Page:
Simon Willison’s Weblog

Solving the OpenID phishing problem

Most of the arguments I hear against OpenID are based on mis-understandings of the specification, but there is one that can’t be ignored: OpenID is extremely vulnerable to phishing.

Phishing attacks work by tricking a user in to visiting a replica of the login page for a service, usually through a spam e-mail. OpenID compounds the problem by training users to use login forms that they have been redirected to by untrusted sites. A malicious site could easily redirect to a proxy that copies the login form from the user’s identity provider, and the vast majority of users would be none the wiser—a classic man-in-the-middle attack. Ben Laurie’s OpenID: Phishing Heaven describes this problem in more detail.

I have a proposal for identity providers which I think could dramatically reduce the risk of phishing, without mandating a client-side plugin.

When an OpenID consumer application redirects a user to their identity provider there are three possible outcomes:

  1. The user is already logged in to their identity provider but has not previously used the application in question. Show them a “Do you want to share your identity with X?” confirmation prompt.
  2. The user is already logged in to their identity provider and has previously stated that they always trust this application. Redirect them straight back without any further steps.
  3. The user is NOT already logged in to their application provider. Show them the provider’s login form.

Phishing attempts target the third one, and that’s where identity providers can fight back. Instead of displaying the login form directly, providers should show a page that looks something like this:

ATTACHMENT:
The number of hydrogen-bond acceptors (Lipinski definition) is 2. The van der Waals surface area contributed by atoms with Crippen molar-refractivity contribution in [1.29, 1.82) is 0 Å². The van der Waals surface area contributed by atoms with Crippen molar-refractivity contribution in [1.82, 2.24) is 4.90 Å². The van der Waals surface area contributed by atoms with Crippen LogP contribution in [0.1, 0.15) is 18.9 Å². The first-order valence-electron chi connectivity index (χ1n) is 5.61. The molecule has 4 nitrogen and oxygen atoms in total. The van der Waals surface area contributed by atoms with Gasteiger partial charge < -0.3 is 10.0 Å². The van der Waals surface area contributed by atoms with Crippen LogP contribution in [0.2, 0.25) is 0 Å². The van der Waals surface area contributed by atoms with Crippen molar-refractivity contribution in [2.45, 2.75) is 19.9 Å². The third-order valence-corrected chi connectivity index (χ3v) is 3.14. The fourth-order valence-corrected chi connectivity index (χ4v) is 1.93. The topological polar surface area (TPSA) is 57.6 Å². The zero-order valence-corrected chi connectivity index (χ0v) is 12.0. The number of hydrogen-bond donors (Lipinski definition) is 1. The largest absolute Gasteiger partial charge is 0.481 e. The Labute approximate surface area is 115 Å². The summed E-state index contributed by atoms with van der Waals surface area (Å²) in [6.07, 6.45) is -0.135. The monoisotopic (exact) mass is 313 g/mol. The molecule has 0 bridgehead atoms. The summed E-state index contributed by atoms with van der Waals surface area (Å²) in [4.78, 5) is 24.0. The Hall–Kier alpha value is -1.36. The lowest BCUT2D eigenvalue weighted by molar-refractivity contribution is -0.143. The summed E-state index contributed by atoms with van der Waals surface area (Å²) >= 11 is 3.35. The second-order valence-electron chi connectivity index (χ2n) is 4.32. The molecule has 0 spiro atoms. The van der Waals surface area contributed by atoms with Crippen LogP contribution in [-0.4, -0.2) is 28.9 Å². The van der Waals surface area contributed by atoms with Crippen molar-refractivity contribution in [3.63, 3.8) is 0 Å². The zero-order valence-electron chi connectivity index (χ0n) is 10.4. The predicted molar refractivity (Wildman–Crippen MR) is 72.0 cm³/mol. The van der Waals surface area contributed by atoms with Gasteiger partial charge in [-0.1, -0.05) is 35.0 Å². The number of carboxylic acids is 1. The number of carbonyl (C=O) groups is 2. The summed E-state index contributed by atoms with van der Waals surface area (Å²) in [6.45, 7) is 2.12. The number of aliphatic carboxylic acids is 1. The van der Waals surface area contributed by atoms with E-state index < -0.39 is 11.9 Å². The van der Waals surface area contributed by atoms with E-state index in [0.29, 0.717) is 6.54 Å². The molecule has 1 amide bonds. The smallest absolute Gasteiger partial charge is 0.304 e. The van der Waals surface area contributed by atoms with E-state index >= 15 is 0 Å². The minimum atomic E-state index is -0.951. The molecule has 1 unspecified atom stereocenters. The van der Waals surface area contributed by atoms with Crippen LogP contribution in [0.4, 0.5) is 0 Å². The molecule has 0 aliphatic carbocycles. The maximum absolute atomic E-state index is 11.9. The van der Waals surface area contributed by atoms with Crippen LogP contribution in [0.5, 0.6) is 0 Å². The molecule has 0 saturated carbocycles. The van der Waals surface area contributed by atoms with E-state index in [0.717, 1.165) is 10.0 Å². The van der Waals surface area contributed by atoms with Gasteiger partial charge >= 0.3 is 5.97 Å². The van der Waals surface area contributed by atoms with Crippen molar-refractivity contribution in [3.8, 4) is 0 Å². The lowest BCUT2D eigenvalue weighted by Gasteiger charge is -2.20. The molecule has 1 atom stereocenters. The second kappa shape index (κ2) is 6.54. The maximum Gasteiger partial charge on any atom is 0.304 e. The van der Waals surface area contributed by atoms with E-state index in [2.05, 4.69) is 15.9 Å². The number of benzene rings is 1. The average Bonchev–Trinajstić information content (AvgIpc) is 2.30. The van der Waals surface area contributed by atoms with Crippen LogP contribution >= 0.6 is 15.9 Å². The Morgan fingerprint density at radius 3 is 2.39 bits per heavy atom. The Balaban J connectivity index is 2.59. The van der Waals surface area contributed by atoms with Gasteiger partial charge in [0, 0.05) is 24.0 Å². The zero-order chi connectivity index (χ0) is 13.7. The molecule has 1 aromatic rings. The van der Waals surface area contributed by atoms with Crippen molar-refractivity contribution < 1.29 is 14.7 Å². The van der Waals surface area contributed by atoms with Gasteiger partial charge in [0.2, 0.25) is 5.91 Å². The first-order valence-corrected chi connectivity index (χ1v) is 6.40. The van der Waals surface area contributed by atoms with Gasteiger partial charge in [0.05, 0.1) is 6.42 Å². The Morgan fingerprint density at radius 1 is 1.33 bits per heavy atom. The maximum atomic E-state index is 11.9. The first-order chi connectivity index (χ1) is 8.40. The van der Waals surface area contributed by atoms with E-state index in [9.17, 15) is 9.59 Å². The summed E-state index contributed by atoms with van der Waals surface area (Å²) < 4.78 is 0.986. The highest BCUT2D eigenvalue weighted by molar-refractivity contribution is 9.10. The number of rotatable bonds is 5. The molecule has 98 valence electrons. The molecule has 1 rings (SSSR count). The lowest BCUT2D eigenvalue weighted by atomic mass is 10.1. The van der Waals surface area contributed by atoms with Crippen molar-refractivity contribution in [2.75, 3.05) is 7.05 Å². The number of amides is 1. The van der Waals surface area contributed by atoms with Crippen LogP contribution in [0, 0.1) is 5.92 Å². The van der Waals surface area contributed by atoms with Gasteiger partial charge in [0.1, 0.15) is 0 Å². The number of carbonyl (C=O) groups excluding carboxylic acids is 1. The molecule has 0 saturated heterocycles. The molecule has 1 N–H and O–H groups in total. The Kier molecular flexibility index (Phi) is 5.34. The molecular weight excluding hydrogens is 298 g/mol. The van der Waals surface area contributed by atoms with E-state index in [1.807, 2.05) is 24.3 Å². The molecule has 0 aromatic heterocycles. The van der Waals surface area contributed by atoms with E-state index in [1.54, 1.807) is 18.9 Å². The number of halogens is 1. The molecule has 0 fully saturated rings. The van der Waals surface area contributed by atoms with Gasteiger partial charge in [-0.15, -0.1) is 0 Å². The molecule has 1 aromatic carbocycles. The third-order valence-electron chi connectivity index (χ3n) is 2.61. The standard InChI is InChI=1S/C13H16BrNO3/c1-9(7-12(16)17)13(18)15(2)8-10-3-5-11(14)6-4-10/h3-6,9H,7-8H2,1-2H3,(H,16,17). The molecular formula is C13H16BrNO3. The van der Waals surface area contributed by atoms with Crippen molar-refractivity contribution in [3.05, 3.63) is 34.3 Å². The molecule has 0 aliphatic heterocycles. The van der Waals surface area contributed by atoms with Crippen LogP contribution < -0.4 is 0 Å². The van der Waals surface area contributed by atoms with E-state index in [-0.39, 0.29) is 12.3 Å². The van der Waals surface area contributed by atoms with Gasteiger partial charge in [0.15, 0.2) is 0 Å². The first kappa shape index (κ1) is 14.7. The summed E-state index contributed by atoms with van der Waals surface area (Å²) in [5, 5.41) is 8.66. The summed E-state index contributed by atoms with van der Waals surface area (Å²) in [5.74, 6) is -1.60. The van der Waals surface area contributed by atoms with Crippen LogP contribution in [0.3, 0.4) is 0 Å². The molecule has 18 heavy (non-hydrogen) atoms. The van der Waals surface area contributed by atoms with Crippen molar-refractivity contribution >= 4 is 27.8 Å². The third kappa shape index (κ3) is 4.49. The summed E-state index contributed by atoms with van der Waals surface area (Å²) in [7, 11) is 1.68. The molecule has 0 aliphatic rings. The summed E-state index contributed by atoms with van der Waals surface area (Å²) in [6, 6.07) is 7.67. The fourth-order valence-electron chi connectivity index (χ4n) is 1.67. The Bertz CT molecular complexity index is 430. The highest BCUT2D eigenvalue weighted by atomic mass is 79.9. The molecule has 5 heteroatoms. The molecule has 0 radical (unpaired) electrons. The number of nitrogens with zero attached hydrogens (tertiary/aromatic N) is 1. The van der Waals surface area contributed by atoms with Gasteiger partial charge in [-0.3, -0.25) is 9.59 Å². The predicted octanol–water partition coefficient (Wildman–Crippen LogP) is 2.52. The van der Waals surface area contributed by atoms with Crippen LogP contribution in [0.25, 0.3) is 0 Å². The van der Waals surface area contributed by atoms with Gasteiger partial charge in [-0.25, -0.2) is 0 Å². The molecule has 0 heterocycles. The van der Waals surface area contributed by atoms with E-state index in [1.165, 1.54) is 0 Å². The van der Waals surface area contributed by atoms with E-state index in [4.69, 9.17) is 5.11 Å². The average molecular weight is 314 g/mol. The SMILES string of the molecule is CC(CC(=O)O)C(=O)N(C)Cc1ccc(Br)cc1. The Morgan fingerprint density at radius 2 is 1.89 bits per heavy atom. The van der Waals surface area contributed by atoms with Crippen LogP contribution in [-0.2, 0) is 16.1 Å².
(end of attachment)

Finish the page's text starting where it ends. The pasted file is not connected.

To log in, please navigate to login.example.com. The page your are currently viewing should contain no links; if there are any links or this text is changed in any way you may become a victim of online identity theft.

Identity providers should never display their authentication interface directly on the page shown to a user after an OpenID redirect, or even provide a link to it. They should instead use that page to inform their users about the dangers of online identity theft. Educating users is a demonstrably flawed strategy in computer security, but forcing them to learn how to browse to the login page themselves should be far more effective than just displaying a warning notice.

It’s important that the login page URL be short, distinctive and memorable. This is a good rule of thumb for all applications, not just OpenID providers.

This proposal certainly isn’t 100% fool-proof, but I doubt that any solution to phishing ever could be (someone can always invent a better fool). The effectiveness of the approach could be dramatically increased by disciplined usability testing of the instruction page itself.

I don’t know of any identity providers that currently do this, but delegation makes switching providers trivial and security is likely to emerge as a key way for them to compete. There’s plenty of scope for innovation here.

If there are any holes in my thinking I’d love to hear about them in the comments. Update: Tons of smart comments on this one.

This is Solving the OpenID phishing problem by Simon Willison, posted on 19th January 2007.

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